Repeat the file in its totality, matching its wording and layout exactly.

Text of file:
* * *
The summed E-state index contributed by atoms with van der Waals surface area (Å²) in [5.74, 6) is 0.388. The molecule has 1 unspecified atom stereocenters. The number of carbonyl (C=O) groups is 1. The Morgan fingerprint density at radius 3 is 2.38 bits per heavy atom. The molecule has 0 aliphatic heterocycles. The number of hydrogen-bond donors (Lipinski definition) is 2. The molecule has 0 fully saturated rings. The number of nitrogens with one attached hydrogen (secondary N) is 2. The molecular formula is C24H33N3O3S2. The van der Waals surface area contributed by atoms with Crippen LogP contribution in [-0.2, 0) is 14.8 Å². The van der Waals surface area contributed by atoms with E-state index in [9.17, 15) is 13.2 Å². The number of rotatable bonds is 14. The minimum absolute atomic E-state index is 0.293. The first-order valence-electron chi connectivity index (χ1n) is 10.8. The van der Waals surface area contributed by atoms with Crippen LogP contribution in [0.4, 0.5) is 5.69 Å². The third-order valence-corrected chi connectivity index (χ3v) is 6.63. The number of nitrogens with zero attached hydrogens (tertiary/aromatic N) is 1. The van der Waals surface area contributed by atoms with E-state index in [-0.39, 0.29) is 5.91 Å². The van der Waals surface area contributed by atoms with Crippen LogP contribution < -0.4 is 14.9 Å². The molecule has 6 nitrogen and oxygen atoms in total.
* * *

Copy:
The summed E-state index contributed by atoms with van der Waals surface area (Å²) in [5.74, 6) is 0.388. The molecule has 1 unspecified atom stereocenters. The number of carbonyl (C=O) groups is 1. The Morgan fingerprint density at radius 3 is 2.38 bits per heavy atom. The molecule has 0 aliphatic heterocycles. The number of hydrogen-bond donors (Lipinski definition) is 2. The molecule has 0 fully saturated rings. The number of nitrogens with one attached hydrogen (secondary N) is 2. The molecular formula is C24H33N3O3S2. The van der Waals surface area contributed by atoms with Crippen LogP contribution in [-0.2, 0) is 14.8 Å². The van der Waals surface area contributed by atoms with E-state index in [9.17, 15) is 13.2 Å². The number of rotatable bonds is 14. The minimum absolute atomic E-state index is 0.293. The first-order valence-electron chi connectivity index (χ1n) is 10.8. The van der Waals surface area contributed by atoms with Crippen LogP contribution in [0.4, 0.5) is 5.69 Å². The third-order valence-corrected chi connectivity index (χ3v) is 6.63. The number of nitrogens with zero attached hydrogens (tertiary/aromatic N) is 1. The van der Waals surface area contributed by atoms with E-state index in [-0.39, 0.29) is 5.91 Å². The van der Waals surface area contributed by atoms with Crippen LogP contribution < -0.4 is 14.9 Å². The molecule has 6 nitrogen and oxygen atoms in total.